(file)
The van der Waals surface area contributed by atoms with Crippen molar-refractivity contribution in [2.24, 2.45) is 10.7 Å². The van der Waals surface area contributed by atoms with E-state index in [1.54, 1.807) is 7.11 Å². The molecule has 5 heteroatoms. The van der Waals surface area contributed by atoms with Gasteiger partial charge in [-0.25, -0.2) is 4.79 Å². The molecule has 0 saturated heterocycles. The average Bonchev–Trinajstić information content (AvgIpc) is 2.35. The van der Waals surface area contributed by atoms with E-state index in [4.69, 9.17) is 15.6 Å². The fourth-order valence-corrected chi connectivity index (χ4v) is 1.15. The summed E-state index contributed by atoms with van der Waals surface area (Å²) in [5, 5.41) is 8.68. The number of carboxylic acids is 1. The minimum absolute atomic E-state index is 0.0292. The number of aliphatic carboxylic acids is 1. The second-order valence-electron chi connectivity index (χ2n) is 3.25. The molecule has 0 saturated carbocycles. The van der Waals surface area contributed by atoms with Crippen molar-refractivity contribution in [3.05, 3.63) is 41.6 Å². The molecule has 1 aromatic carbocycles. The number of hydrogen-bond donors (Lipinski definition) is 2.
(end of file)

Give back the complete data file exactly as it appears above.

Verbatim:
The van der Waals surface area contributed by atoms with Crippen molar-refractivity contribution in [2.24, 2.45) is 10.7 Å². The van der Waals surface area contributed by atoms with E-state index in [1.54, 1.807) is 7.11 Å². The molecule has 5 heteroatoms. The van der Waals surface area contributed by atoms with Gasteiger partial charge in [-0.25, -0.2) is 4.79 Å². The molecule has 0 saturated heterocycles. The average Bonchev–Trinajstić information content (AvgIpc) is 2.35. The van der Waals surface area contributed by atoms with E-state index in [4.69, 9.17) is 15.6 Å². The fourth-order valence-corrected chi connectivity index (χ4v) is 1.15. The summed E-state index contributed by atoms with van der Waals surface area (Å²) in [5, 5.41) is 8.68. The number of carboxylic acids is 1. The minimum absolute atomic E-state index is 0.0292. The number of aliphatic carboxylic acids is 1. The second-order valence-electron chi connectivity index (χ2n) is 3.25. The molecule has 0 saturated carbocycles. The van der Waals surface area contributed by atoms with Crippen molar-refractivity contribution in [3.05, 3.63) is 41.6 Å². The molecule has 1 aromatic carbocycles. The number of hydrogen-bond donors (Lipinski definition) is 2.